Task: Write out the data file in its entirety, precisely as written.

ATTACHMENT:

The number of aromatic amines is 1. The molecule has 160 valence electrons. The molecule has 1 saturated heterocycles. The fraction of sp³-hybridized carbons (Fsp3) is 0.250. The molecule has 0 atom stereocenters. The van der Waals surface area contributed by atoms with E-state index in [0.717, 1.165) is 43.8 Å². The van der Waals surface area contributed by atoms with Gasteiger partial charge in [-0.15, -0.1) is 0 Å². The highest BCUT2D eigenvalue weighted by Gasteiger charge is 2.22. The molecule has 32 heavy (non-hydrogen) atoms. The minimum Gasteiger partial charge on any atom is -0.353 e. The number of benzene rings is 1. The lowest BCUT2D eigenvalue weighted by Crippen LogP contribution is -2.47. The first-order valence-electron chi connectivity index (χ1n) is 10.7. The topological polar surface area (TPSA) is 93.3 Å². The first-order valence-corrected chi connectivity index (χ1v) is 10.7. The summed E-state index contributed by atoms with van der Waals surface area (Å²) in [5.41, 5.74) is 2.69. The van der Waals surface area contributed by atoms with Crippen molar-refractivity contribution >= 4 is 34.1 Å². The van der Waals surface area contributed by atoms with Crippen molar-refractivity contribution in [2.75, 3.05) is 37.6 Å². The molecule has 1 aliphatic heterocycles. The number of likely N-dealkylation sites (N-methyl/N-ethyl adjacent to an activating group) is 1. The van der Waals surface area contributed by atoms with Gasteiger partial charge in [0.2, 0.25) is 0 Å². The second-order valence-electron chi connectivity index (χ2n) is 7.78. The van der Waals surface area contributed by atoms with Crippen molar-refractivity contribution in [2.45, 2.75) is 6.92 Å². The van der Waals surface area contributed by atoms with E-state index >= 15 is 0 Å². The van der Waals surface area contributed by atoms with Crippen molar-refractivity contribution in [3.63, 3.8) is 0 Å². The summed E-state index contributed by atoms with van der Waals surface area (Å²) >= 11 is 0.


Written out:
The number of aromatic amines is 1. The molecule has 160 valence electrons. The molecule has 1 saturated heterocycles. The fraction of sp³-hybridized carbons (Fsp3) is 0.250. The molecule has 0 atom stereocenters. The van der Waals surface area contributed by atoms with E-state index in [0.717, 1.165) is 43.8 Å². The van der Waals surface area contributed by atoms with Gasteiger partial charge in [-0.15, -0.1) is 0 Å². The highest BCUT2D eigenvalue weighted by Gasteiger charge is 2.22. The molecule has 32 heavy (non-hydrogen) atoms. The minimum Gasteiger partial charge on any atom is -0.353 e. The number of benzene rings is 1. The lowest BCUT2D eigenvalue weighted by Crippen LogP contribution is -2.47. The first-order valence-electron chi connectivity index (χ1n) is 10.7. The topological polar surface area (TPSA) is 93.3 Å². The first-order valence-corrected chi connectivity index (χ1v) is 10.7. The summed E-state index contributed by atoms with van der Waals surface area (Å²) in [5.41, 5.74) is 2.69. The van der Waals surface area contributed by atoms with Crippen molar-refractivity contribution >= 4 is 34.1 Å². The van der Waals surface area contributed by atoms with Crippen molar-refractivity contribution in [2.75, 3.05) is 37.6 Å². The molecule has 1 aliphatic heterocycles. The number of likely N-dealkylation sites (N-methyl/N-ethyl adjacent to an activating group) is 1. The van der Waals surface area contributed by atoms with Gasteiger partial charge in [0.2, 0.25) is 0 Å². The second-order valence-electron chi connectivity index (χ2n) is 7.78. The van der Waals surface area contributed by atoms with Crippen molar-refractivity contribution in [2.45, 2.75) is 6.92 Å². The van der Waals surface area contributed by atoms with E-state index >= 15 is 0 Å². The van der Waals surface area contributed by atoms with Crippen molar-refractivity contribution in [3.63, 3.8) is 0 Å². The summed E-state index contributed by atoms with van der Waals surface area (Å²) >= 11 is 0.